well, it just doesn't get much cooler than the swanky mod-super stylings of Walt Disney World's original 1971 masterpiece, the Contemporary Hotel!
first, thanks for all the nice e-mails. i'm amazed how many people you can reach with one of these blog thinghies! i guess i'd better act responsible and start posting!
i love the overall styling of WDW in it's formative years. up until recently, WDW was laughed at for it's 70s cheesiness. with time, that campy 70s style has grown more and more appreciated as a unique progression of the 1960s pop movement.
it just goes to show what incredible designers were working at WED in the 60s and 70s. these people were at the epicenter of style and design for that era. they had a whole 'world' to display their great taste with the Florida Project. what's even better, is that WED designers such as John Hench, George McGinnis and Mary Blair were doing what animation stylists did in cartoons...taking what was going on around them and caricaturing it on film...in this case, functional architecture. what you see in early WDW is their commentary on what was happening in fashion, art and technology of the time.
many places in WDW featured themed futruism with a contemporary flair. none more so than this joint...
man, i LOVED the Contemporary Hotel! now, the Polynesian was absolutely my favorite but the Contemporary was right up there.
in Walt's plan, the hotels on the WDW property were to carry through the Disney themed environment philosophy. more than simply slumber palaces, they were conceived to transport you into a specific themed setting. that's why they went heavy on the "Resort" nomenclature in all of the marketing (Polynesian Resort Hotel, Contemporary Resort Hotel, Fort Wilderness Resort, etc). cool, huh?
several hotels were part of the initial planning. some of the unrealized hotels included an Asian resort and an early American/Cape Cod Bay resort.
working with long time Disney partner and architect, Welton Beckett, the Contemporary was to showcase the atmosphere of today with the conveinence and case-study building techniques of the future. quasi sponsorship was provided by United States Steel as well as manufacturing.
the idea was to have a hotel that would be inexpensive to construct and yet grab the attention of the world audience. concepts usually lead to more concepts. Disney's initial team of artists were confident enough to start an idea and see where it took them. this hotel is certainly one of those!
the idea of having the WDW monorail system run through the center of the hotel was an added feature that eventually dictated the architectural configuration. that configuration then lead to the massive atrium to take advantage of the dramatic use of an indoor monorail system.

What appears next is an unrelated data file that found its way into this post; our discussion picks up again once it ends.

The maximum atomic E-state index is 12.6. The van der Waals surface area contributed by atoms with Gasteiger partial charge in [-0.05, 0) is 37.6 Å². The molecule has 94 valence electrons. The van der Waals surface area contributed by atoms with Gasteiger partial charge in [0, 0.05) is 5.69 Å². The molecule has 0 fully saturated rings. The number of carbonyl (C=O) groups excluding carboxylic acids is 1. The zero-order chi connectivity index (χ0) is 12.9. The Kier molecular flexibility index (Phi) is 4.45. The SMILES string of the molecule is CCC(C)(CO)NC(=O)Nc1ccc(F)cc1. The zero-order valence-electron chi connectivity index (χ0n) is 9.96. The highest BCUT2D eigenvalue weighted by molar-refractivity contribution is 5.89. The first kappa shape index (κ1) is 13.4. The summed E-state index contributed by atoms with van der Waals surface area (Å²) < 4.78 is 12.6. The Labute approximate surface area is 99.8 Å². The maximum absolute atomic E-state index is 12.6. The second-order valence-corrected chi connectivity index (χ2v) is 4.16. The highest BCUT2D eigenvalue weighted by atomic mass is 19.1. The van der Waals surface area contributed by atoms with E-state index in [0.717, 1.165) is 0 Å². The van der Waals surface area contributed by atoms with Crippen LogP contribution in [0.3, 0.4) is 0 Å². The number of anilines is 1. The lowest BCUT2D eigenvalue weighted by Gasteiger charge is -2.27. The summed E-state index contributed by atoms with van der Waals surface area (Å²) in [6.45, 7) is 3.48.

absolutely theatrical...and something that could only be done by Disney in this 'experimental' city. remember, the whole Florida property was part of the EPCOT project. the theme park and hotels were Phase One of the experiment. okay, sorry...back to the hotel!
the hotel's theme grew out of the impression it's canyon-like atrium projected. thus, the Grand Canyon Concourse concept was developed. the system of two sides of the buildings 'leaning' inward is how the effect was created. in doing this, each floor would have an incredible view of this 'canyon' from each balconied level. with no interior wall space, a tower was needed for the elevator system. for some, this giant walled in structure would pose a problem for the grand atrium effect. this is where Disney stylist Mary Blair was brought in. she was commissioned to create a towering mosaic mural using the theme of the Grand Canyon. what she came up with is the world's largest hand made mosaic featuring modernistic southwest themes. her designs of southwest indian children were used throughout the resort, in the lobbies and in each of the hotels rooms.
the ground floor, located just below the grand concourse level (where the monorail loaded) contained retail and dining space. it too was pretty neat. modular lighting and seating which screamed early 70s pop. accenting this cool insanity were plexi glass trees using warm colors such as yellow, red and orange! taking advantage of the naturally lit atrium, 'stained plastic' was used throughout the space.
well, all good things come to an end and the Contemporary went through several make-overs. in the mid eighties, the beauty you see above was torn out and things were never the same. the Mary Blair mural is still there but that's about it from the original, southwest theme. it's been many years since i've been back. as i recall in the late 90s, i was shocked at how soul-less and generic the interior design had become. it looked like service counter at a Target store. dark blue carpets which just suck up the natural light and i couldn't tell you what the theme was...i felt like i was in an eastern bloc bank.
the good thing is the initial building plan is so great, so innovative and solid that it can easily be returned to it's stylistic glory.
i'm not one for replicating what was there, but rather getting the top interior stylists involved at Imagineering and letting them go to town. it wouldn't even be that expensive! look how simply the original was done!